The Bureau of Labor Statistics (BLS) released its State Employment and Unemployment recap for July 2021. The data showed a very slight increase in the unemployment rate across the country from 5.8% to 5.9%. This may be an effect caused by an influx of unemployed people who had given up looking for work and are now searching for a job.
Even at 5.9%, the current national unemployment rate is half of what it was a year ago at 11.1%, which shows progress over the past year.
In this blog post, we break down the BLS market employment summary for July 2021 by state and county level to show employment trends.
States With the Highest Unemployment Rates
For the first time in many months, Hawaii is not the state with the highest unemployment rate. This is likely due to the rebound the travel and tourism industries are experiencing. In fact, Hawaii had the largest month-to-month decrease in unemployment with a .3% reduction to under 7.8%.
Connecticut and New Mexico had the highest unemployment rate last month at 7.9% each, followed by Nevada at 7.8%, though Connecticut only trails Hawaii in its month-to-month rate reduction at -.2%.
Kansas experienced the largest increase in unemployment last month at .2%.
Currently, there are 28 states with unemployment rates that are lower than the national average of 5.9%; there are 10 states that are about even with the national average; and there are 12 states (plus Washington, D.C.) with unemployment rates that are greater than the national average. This shows the pandemic recovery has distributed among different states.
Counties With the Highest Unemployment Rates
On a county level, populated areas tend to top the list for both the highest and lowest unemployment rate. In Yuma County, Arizona, there are 80,000 people without a job; this places Yuma county in the top three counties with the highest unemployment rate.
Kusilvak Census Area, Alaska, remains the county with the highest unemployment rate at 21.2%, followed by Jefferson, Mississippi, at 18.1%.
Among counties with more than 100,000 currently employed residents, the Bronx in New York City remains the county with the highest unemployment rate at 13%.
The Lowest Unemployment Rates by State and County
Nebraska claimed the lowest jobless rate last month at 2.5%, followed by Utah at 2.7%.
Beyond Hawaii and Connecticut, other states with notable reductions in their unemployment rates last month include North Carolina, Oregon, Oklahoma and West Virginia, which each dropped .2% from their unemployment rates.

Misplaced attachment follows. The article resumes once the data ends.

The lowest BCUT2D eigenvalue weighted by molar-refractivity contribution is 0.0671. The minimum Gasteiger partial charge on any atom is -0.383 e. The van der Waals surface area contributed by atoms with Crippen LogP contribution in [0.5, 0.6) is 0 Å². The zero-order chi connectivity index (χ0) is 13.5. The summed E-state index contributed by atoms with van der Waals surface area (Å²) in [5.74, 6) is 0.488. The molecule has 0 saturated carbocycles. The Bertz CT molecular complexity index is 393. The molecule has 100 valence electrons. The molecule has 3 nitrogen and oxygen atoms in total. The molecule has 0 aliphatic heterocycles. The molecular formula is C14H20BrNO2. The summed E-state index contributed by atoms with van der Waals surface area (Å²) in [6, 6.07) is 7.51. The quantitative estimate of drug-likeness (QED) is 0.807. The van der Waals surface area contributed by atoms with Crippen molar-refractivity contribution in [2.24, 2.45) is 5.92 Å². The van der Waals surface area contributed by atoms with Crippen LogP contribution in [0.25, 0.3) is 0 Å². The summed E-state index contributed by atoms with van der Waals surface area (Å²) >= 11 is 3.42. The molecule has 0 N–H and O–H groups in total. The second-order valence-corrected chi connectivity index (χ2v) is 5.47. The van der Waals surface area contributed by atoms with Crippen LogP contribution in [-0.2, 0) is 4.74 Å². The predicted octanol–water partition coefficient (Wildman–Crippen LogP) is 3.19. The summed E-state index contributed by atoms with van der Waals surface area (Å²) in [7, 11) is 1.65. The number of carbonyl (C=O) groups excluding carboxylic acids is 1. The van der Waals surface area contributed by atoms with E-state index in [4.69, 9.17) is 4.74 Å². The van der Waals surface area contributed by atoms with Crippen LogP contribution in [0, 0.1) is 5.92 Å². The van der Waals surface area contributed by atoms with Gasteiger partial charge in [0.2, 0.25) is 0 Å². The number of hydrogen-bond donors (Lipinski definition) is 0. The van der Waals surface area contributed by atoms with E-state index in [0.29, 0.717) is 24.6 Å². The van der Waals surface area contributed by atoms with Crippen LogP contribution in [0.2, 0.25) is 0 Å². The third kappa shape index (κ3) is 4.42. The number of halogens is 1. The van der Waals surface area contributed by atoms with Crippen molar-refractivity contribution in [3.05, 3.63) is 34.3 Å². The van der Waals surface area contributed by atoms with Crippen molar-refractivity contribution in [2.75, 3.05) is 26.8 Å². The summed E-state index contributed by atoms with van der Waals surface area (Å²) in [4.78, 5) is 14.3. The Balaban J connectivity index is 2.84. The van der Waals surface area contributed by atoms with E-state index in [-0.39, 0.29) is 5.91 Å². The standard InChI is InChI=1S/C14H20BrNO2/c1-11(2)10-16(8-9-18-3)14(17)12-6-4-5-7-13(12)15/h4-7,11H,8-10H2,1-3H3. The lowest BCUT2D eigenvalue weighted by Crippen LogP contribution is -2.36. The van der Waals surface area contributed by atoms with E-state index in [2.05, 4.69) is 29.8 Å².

Compared to this time last year, the state with the largest total reduction is Massachusetts, which is down almost 10% from where it was in June 2020. In total, 15 states reduced their unemployment rates by at least 5% over the past year.
Counties With The Lowest Unemployment Rates
Addison County, Vermont, with 20,000 currently employed residents boasts the lowest unemployment rate of the month at 1.2%, followed by a small county in Nebraska (Grant) with an employed population of less than 400 and an unemployment rate of 1.2%.
In total, nine out of 15 of the counties with the lowest unemployment rates last month were in Vermont or New Hampshire. Many of those counties contain sizable workforces with seven claiming labor pools of 20,000 plus. The largest of each is Rockingham, New Hampshire, with an unemployment rate of 1.3% and 180,000 currently employed residents. Chittenden, Vermont, had an unemployment rate of 1.2% and 90,000 currently employed residents.
States With New Job Gains
Half of the states saw job gains last month while the rest (and Washington, D.C.) remained unchanged for the most part. The only state to experience a net decrease in jobs was Alaska, which saw employment decrease by 3K jobs (or a .9% unemployment rate increase).
Population centers will dominate raw jobs gains, and that is true here both on a month-to-month level and when looking at the last year as a whole.
Last month, Florida, California, and Texas saw the largest job gains with 81K, 74K, and 56K new jobs. Over the last year, the states with the largest number of new jobs added were California, New York, and Texas with 805K, 672K, 654K each respectively.
On a percentage basis, the state with the largest job gains last month was Arizona at 1.3%, followed by Nevada at 1.2% and Florida and North Carolina at .9% each.
Mployer Advisor's Take
Jobs reports and economic recovery continue to look strong despite growing viral variant infection waves and the uncertainty that accompanies vaccine hesitancy among vulnerable populations. Our trajectory remains positive, but there may well be obstacles ahead.
Looking for more exclusive content? Check out last month's Market Employment Summary here.